Zürich Army Commander, Männedorf, Switzerland, 1490 - 1574
Jörg’s father had moved to Männedorf from Jona near Rapperswil, and the family roots go back to Grüningen. Jörg followed an old Swiss tradition of becoming a mercenary with a foreign monarch. There he was promoted to mercenary commander, and fought with the Swiss troops at the battle of Pavia in Italy in 1512. Three years later, in 1515, he was a Swiss commander at the battle of Marignano also in Italy, where the Swiss troops were for the first time totally defeated, but he survived and returned home. In 1530 he became a commander of the City of Zürich forces, and in 1531 he took over command of the Zürich troops, and was their commander in the second battle of Kappel against the Central Swiss Cantons. The battle was largely a religious war between the Catholic Central Swiss Cantons and the Protestant City of Zürich. The leader of the reformation in Zürich, Huldrych Zwingli himself, had been commander in the first battle of Kappel, and was killed in battle. In the second battle of Kappel Jörg Zollinger as commander was more cautious than his predecessor, and when the promised reinforcements did not arrive, Jörg Zollinger ordered a controlled retreat towards Lake Zürich. When his position was more secure near Horgen, he decided to negotiate a settlement with the Central Swiss commanders. In it he was able to secure a peace agreement albeit without the authorization of the Zürich City government.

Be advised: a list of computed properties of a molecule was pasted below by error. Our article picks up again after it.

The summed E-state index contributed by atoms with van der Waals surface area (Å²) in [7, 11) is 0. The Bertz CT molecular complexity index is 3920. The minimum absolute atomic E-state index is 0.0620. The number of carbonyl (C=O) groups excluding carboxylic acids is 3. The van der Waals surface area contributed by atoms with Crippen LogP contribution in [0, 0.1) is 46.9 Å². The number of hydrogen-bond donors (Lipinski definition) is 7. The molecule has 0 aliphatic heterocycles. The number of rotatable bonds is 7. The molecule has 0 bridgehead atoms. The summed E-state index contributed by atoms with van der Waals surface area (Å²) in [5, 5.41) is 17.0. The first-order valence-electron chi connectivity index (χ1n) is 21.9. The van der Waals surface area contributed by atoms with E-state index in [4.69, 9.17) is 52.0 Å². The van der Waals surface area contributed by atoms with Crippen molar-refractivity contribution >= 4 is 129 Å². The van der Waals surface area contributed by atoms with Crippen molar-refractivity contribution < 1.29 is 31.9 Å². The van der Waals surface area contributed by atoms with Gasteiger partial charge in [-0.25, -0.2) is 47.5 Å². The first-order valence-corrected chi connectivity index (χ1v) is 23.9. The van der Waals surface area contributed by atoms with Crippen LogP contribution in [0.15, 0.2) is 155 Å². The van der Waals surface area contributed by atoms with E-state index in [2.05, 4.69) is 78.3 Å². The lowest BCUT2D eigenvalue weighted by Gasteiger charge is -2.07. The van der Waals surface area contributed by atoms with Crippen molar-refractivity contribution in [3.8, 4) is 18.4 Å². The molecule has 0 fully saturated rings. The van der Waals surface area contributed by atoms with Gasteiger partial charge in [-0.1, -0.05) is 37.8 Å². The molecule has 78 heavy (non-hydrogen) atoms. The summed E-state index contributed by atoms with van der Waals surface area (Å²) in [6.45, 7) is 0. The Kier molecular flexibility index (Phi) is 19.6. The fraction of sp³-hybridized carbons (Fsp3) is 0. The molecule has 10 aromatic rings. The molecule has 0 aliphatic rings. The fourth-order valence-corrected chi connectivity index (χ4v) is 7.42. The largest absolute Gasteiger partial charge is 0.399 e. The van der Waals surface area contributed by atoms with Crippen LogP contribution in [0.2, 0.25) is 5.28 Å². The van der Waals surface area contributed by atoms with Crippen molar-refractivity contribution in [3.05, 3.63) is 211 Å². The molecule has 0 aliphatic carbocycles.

Because he and his troops felt that they were betrayed by the Zürich's political leaders, he decided on behalf of his troops to demand concessions from the City of Zürich . One concession demanded and granted was a separation of church and state in Zürich, so that the Protestant church leaders of Zürich no longer had the power and authority to dictate Zürich policy. They were especially to be excluded from influencing the decision to wage religiously motivated war. The other concession was in favor of the subjected rural peoples under the Zürich City state, who provided the majority of troops for the Zürich army, but had no political rights, and therefore no decision making power, especially relating to war. The concession allowed a degree of participation of the rural population in the political system of Zürich City. Both concessions were revolutionary developments in Zürich politics.
By 1547 Jörg Zollinger had become "Unter-Vogt' in Männedorf, and had purchased land in the "Breiten". In 1552 he was appointed as local judge, and by 1561 he was also the owner of the mill in Männedorf. But in 1573 shortly before his death, he was forced to declare bankruptcy, and the records show an extensive list of the substantial amounts he owed to a considerable number of lenders.
Reference: Gustav Zollinger Dentist II, pg. 147 and 148 ff.